Costello's success in the U.S. was bruised for a time in the late 1970s when, during a drunken argument with Stephen Stills and Bonnie Bramlett in a Columbus, Ohio, Holiday Inn hotel bar, Costello allegedly referred to James Brown as a "jive-ass nigger," then upped the ante by pronouncing Ray Charles a "blind, ignorant nigger." It is debatable that these were the exact words Costello used, considering that the terms 'jive-ass' and 'nigger' are particular to American dialects.
A contrite Costello apologized at a New York City press conference a few days later, claiming that he had been drunk and had been attempting to be obnoxious in order to bring the conversation to a swift conclusion, not anticipating that Bramlett would bring his comments to the press. According to Costello, "it became necessary for me to outrage these people with about the most obnoxious and offensive remarks that I could muster." In his liner notes for the expanded version of Get Happy!!, Costello writes that some time after the incident he had declined an offer to meet Charles out of guilt and embarrassment, though Charles himself had forgiven Costello ("Drunken talk isn't meant to be printed in the paper"). In a Rolling Stone interview with Greil Marcus, he recounts an incident when Bruce Thomas was introduced to Michael Jackson as Costello's bass player and Jackson saying, "I don't dig that guy...".
It is notable that Costello worked extensively in Britain's Rock Against Racism campaign both before and after this interlude and also produced the debut album of the Specials whose multi-racial line-up was a very public statement about integration. This incident specifically inspired his Get Happy!! song "Riot Act".
Costello has been married three times:
- In 1974, MacManus married Mary Burgoyne. The couple had a son, Matthew, and divorced in 1984.
- In 1986, Costello married Cait O'Riordan, then bassist for the band The Pogues. The couple split at the end of 2002.
- Costello became engaged to singer Diana Krall in May 2003. In December, Costello and Krall married at the London estate of Sir Elton John. Their twin sons Dexter Henry Lorcan and Frank Harlan James were born December 6, 2006 in New York City.
|Wikinews has related news: Canadian jazz star Diana Krall gives birth to twin boys|
In addition to his major recorded collaborations with Bacharach, the Brodsky Quartet, and von Otter, Costello has frequently been involved in other collaborations.
In 1987, Costello began a long-running songwriting collaboration with Paul McCartney. They wrote a number of songs together, including:
- "Back On My Feet", the B-side of McCartney's 1987 single "Once Upon A Long Ago", later added as a bonus track on the 1993 re-issue of McCartney's Flowers in the Dirt
- Costello's "Veronica" and "Pads, Paws and Claws" from Spike (1989)
- "So Like Candy" and "Playboy to a Man" from Mighty Like a Rose (1991)
- McCartney's "My Brave Face", "Don't Be Careless Love", "That Day Is Done" and "You Want Her Too" from Flowers in the Dirt (1989)
- "The Lovers That Never Were" and "Mistress and Maid" from Off the Ground (1993).
- "Twenty-Five Fingers" and "Tommy's Coming Home" (Officially unreleased).
Costello talked about their collaboration:
When we sat down together he wouldn't have any sloppy bits in there (meaning the songs). That was interesting. The ironic part is, if it sounds like he wrote it, I probably did and vice versa. He wanted to do all the ones with lots of words and all on one note, and I'm the one trying to work in the "Please Please Me" harmony all over the place.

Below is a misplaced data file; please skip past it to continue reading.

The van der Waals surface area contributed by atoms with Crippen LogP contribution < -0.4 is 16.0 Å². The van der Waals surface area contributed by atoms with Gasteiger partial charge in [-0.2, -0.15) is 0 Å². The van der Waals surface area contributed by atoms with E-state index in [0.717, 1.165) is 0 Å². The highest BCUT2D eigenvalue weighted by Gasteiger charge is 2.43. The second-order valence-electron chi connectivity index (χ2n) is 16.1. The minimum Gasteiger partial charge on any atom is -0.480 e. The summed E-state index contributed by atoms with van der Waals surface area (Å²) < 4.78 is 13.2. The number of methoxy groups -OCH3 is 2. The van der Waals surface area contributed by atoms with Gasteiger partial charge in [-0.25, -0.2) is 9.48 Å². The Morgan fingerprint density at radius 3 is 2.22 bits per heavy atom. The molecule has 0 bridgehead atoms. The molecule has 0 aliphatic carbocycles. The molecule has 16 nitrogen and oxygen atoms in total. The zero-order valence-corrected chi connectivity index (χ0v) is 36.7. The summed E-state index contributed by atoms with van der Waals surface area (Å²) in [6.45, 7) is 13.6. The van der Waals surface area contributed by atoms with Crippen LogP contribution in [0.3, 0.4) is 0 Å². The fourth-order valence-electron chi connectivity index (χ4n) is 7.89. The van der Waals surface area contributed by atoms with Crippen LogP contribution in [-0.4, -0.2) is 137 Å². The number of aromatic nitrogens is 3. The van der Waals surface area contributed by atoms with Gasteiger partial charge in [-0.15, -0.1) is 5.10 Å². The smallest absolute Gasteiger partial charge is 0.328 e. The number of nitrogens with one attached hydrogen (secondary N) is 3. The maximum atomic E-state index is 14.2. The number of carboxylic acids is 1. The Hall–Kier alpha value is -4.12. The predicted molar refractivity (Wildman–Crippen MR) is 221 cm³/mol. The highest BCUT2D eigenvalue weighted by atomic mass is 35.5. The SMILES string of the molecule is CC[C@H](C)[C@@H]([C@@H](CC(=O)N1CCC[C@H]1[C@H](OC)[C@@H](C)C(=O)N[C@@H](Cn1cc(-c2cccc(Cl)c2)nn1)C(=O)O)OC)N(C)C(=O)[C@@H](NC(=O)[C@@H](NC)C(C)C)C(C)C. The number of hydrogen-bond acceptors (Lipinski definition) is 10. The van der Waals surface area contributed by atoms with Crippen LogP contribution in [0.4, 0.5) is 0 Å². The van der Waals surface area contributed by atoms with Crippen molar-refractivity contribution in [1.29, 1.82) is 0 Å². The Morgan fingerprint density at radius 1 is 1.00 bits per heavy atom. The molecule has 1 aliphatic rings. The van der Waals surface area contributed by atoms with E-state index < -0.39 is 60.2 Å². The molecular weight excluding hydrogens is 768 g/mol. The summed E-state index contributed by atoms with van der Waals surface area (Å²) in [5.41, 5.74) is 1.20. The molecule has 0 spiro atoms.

- In 1987, he appeared on the HBO special Roy Orbison and Friends, A Black and White Night, which featured his long-time idol Roy Orbison, and was invited back to Saturday Night Live for the first time since 1977.
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While many musicians embrace myriad types of music as influences and preferences, few if any popular music artists have displayed the same level of determination and rigor in successfully pursuing projects encompassing such a wide stylistic range as Costello. From the Motown and Stax influenced Get Happy!! to the straight country and western of Almost Blue, the mid-1960s Beatles and Beach Boys influenced soundscapes of Imperial Bedroom to the chamber music recital of The Juliet Letters, the classic pop of his album with Burt Bacharach and My Flame Burns Blue to the classical ballet score of Il Sogno, eclectic only begins to describe Costello's work.
His eclecticism extends to his choice of collaborators; he has worked with Tony Bennett, Lucinda Williams, Lee Konitz, Brian Eno, and Rubén Blades, just a few of the artists not mentioned above. Costello has inadvertently made himself capable of challenging Kevin Bacon's role in a musical version of the six degrees of separation game, as his associations span the gamut in the music industry.
Costello is also a big music fan, and often champions the works of others in print. He has written several pieces for the magazine Vanity Fair, including the summary of what a perfect weekend of music would be. His collaboration with Bacharach honoured Bacharach's place in pop music history. Costello also appeared in a documentary about singer Dusty Springfield. He has also interviewed one of his own influences, Joni Mitchell.
From 1993 to 1995, Rykodisc Records (U.S.) and Demon Records (UK) reissued Costello's pre-Warner Bros. catalogue with bonus tracks for each album as well as a greatest hits compilation and the live album Live at the El Mocambo. In addition, Rykodisc were the U.S. distributor for The Juliet Letters. This licensing deal ended in 2000.